Just days after the United Nations declared that Iran failed to comply with a Security Council resolution demanding that Iran cease its uranium enrichment activities, Iranian president Mahmoud Ahmadinejad remarked, “Iran’s nuclear program is an unstoppable train without brakes.”
The Iranian “nuclear energy” program, which most analysts believe is a cover for a weapons development effort, is complemented by continued ballistic missile development. Last week, Iran announced that it had launched a rocket into earth orbit - nothing more than a test of long-range multi-stage missile. Iran has constantly reported developments and acquisitions of new and improved naval and air defense weapons.
In Iraq, American forces have detained members of the Iranian Islamic Revolutionary Guard Corps special operations unit, the Qods (Jerusalem) Force. Iran is providing advanced weaponry to Shia militias, weapons that are killing American troops.
Against this backdrop, the five permanent members of the Security Council and Germany are discussing how to deal with this “unstoppable train.” The obvious next step will be tougher sanctions, assuming that the Russians and Chinese agree – they basically gutted the sanctions effort two months ago.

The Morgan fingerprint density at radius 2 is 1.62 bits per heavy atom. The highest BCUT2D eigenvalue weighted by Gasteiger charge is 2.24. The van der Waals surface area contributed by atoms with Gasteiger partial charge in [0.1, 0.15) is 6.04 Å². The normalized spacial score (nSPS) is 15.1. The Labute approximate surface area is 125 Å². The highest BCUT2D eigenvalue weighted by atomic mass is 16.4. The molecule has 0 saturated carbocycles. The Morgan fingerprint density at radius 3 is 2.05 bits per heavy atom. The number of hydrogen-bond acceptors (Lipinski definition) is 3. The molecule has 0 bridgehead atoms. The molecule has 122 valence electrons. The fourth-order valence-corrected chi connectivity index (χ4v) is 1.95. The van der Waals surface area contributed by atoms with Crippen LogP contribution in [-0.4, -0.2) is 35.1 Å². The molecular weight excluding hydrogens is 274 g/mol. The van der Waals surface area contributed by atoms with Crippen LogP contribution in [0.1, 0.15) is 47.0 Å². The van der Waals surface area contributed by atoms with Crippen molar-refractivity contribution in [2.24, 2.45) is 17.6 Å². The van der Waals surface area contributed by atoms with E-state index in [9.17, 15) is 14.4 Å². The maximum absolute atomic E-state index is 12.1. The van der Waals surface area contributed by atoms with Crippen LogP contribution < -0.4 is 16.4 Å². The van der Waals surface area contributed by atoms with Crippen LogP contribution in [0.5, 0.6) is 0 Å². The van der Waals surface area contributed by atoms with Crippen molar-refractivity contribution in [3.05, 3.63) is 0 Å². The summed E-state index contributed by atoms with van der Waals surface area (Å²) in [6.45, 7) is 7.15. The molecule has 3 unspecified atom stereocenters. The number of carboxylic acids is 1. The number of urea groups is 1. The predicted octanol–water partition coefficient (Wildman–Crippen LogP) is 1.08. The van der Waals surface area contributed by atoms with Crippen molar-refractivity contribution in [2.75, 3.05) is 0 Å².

It is doubtful stricter sanctions on Tehran will work, especially against a country that sits on the world’s second largest proved oil reserves and is OPEC’s number two oil exporter. As long as the world runs on oil, Iran will be difficult to cow. The world needs energy and will buy it. Taking almost four million barrels of crude per day off the world oil market is not likely to happen.
Assuming sanctions will not be effective in deterring Iran’s nuclear program, what’s next? We’re a long way from the military option, but the Iranians would be well-advised to realize that a military option down the track is a real possibility.
There is real discontent inside Iran. That discontent comes not only from the minority Azeri, Kurd, Arab and Baluch minorities, all of which have nationalist aspirations, but from the majority Persian population as well. The Persians fear that Ahmadinejad’s taunting of the West will further isolate Iran, viewed by many as a pariah state already. It is this fear that dealt a real blow to Ahmadinejad’s favored candidates in the recent municipal elections. The people are also blaming high unemployment and inflation on Ahmadinejad’s disastrous economic policies.
We should be, and probably are, cultivating these seeds of discontent. Radio broadcasts to these groups have struck a chord, evidenced by continued protests from the Iranian government. We should continue to drive a wedge between the government of Iran and the people of Iran – after all, this is not a government of the people.
Our objective should not be to change the regime, but to change its behavior. If the Iranian people want to change the regime, that should be up to them.